Based on data from the World Bank, found here, there are an estimated 60 more million men than women on this planet. This difference is the highest ever recorded and is driven by preference for sons in India and China. Case closed, no need to do further analysis right? Well not so fast. In the international development sector, the post 2015 agenda is becoming clear and there is a data revolution happening. Thanks to David Bauer, who wrote a great article on the World Bank Gender Data, people can take an easy look and some interesting insights on a country scale. These insights are going to be key to the Post 2015 Data Revolution and will change how organizations structure development programs in different countries and regions.
Take a look at the Bauer article, and look at the Arabian Peninsula. The peninsula has some of the gender imbalanced states and Qatar’s female population is about 1/4 of its entire population. So what happened? Why is there such an imbalance in those countries? Take a look at the chart, 1970s saw an increase in oil prices and attracted a lot of migrant workers for male-dominated industries. These migrant workers went to Arabian Peninsula and if they had families were not allowed to bring them. Right there, gender imbalance thrown off.
Throughout the entire article there are different scenarios and world events that effect populations in different countries. So why does this matter, why do I need to know if the population in Russia has twice as many women above the age of 65, why does this matter to an organization? Well simple answer is the more information that exists, the easier it is to make an impact. Take a look at Nepal. Starting the Mid-1990s there was a mass migration of men to other countries looking for work. At the same time immigration to Nepal was predominantly female. As a result, Nepal has a majority female population. This is where the power of the Post 2015 Data Revolution is, the ability to gain access to more information and insights quickly. More importantly, it’s the ability to take a look at old problems with new tools, ideas, and techniques. Data will never solve the poverty or development problem, but it can lead to better understanding of countries and the problems they face. This new and better understanding will lead to better planning and better programs by in-country governments and organizations around the world.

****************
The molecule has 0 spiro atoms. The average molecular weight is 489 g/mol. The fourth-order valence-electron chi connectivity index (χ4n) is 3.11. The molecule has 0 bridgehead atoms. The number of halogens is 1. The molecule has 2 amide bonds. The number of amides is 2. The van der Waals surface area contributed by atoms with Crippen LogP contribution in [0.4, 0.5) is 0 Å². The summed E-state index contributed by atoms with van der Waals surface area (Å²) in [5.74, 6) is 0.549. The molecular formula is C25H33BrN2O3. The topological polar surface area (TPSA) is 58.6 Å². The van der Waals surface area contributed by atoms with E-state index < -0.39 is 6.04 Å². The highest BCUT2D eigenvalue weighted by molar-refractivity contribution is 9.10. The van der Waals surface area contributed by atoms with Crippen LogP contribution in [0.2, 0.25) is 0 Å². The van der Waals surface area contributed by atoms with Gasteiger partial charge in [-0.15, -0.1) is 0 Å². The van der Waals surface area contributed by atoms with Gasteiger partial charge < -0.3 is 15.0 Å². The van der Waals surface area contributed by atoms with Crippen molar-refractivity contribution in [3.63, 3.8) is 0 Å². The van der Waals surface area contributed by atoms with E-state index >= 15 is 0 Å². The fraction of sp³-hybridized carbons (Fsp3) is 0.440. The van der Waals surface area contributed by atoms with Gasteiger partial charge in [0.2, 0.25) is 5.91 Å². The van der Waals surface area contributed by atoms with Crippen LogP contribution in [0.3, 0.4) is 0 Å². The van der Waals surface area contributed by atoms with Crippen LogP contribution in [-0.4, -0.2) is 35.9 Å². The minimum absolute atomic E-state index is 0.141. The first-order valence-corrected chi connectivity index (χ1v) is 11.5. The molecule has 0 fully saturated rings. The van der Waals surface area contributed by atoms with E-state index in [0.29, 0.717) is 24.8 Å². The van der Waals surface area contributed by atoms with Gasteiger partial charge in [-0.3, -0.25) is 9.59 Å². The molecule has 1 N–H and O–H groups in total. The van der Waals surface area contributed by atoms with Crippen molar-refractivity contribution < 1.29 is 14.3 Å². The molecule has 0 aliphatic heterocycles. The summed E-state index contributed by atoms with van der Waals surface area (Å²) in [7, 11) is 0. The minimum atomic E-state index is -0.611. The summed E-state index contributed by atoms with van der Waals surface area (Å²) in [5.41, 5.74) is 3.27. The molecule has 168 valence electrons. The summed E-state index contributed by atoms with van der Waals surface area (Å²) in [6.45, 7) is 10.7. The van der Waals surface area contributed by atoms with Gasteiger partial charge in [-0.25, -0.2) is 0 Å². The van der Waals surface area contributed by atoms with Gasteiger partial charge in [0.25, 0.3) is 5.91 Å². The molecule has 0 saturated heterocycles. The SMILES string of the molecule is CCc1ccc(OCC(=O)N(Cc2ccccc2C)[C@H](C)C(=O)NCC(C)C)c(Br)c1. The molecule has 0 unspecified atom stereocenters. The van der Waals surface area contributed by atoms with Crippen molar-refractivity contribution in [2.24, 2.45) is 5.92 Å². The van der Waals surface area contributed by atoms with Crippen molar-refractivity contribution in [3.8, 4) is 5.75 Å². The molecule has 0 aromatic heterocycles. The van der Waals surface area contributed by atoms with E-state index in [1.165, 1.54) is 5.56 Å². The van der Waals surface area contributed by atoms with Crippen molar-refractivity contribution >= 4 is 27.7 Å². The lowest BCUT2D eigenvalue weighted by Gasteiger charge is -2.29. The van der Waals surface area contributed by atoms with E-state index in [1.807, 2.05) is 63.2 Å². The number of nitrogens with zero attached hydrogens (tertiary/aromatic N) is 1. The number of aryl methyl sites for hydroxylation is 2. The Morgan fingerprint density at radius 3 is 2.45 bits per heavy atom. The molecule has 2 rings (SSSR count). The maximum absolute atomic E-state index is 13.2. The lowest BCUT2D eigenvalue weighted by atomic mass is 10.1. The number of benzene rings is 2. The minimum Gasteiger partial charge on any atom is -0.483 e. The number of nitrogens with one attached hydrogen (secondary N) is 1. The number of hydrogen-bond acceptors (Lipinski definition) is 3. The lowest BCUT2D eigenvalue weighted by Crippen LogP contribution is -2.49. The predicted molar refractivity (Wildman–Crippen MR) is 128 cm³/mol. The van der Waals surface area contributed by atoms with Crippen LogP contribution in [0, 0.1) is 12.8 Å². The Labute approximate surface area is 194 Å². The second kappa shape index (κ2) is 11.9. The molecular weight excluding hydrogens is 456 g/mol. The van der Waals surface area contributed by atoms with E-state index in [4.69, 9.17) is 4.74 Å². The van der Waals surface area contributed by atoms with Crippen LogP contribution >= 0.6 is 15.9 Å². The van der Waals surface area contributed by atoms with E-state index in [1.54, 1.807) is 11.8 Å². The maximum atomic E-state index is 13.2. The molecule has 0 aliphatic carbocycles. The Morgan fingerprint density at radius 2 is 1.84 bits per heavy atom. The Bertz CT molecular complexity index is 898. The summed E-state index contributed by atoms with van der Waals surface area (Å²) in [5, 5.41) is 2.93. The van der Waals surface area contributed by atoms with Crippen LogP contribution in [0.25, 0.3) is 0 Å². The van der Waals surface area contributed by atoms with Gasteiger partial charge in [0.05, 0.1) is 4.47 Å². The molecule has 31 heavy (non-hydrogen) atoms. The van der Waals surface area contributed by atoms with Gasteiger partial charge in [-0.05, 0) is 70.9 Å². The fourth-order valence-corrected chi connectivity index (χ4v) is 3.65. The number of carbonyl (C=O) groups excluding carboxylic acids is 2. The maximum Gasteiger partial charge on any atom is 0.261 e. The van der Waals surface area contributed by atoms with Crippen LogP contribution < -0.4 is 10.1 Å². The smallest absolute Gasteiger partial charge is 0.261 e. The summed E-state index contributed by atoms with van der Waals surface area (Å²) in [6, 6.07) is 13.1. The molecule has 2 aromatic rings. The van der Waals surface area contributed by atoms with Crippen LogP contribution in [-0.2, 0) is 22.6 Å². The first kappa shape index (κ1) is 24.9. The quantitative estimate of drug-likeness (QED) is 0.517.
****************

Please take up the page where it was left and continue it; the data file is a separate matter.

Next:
This piece has been modified and was originally posted on the First Tranche. Image Source: World Bank.
Digital Public Goods Alliance designated DG’s Open Contracting Portal as a digital public good in September 2022. The Portal provides procurement analytics that can be used to improve procurement efficiency and, in turn, reduce corruption and increase impact.
This blog is co-written by Development Gateway’s Aminata Camara, Senior Consultant; Kathryn Alexander, Senior Program Advisor; and MCC‘s Agnieszka Rawa, Managing Director of Data Collaboratives for Local Impact (DCLI). On June 28th, 2021, MCC, USAID, Microsoft, Thinkroom, and Development Gateway will be co-hosting a workshop to share, validate, inform, and build on recent research on
When someone mentions artificial intelligence (AI), it’s easy to conjure up two conflicting images: the first, killer robots whizzing past, replacing human jobs, daily tasks, and social interactions in a post-apocalyptic world; the second, a C-3PO-esque personality revolutionizing our health and food systems. Pondering this, we are also inclined to explore the question, where does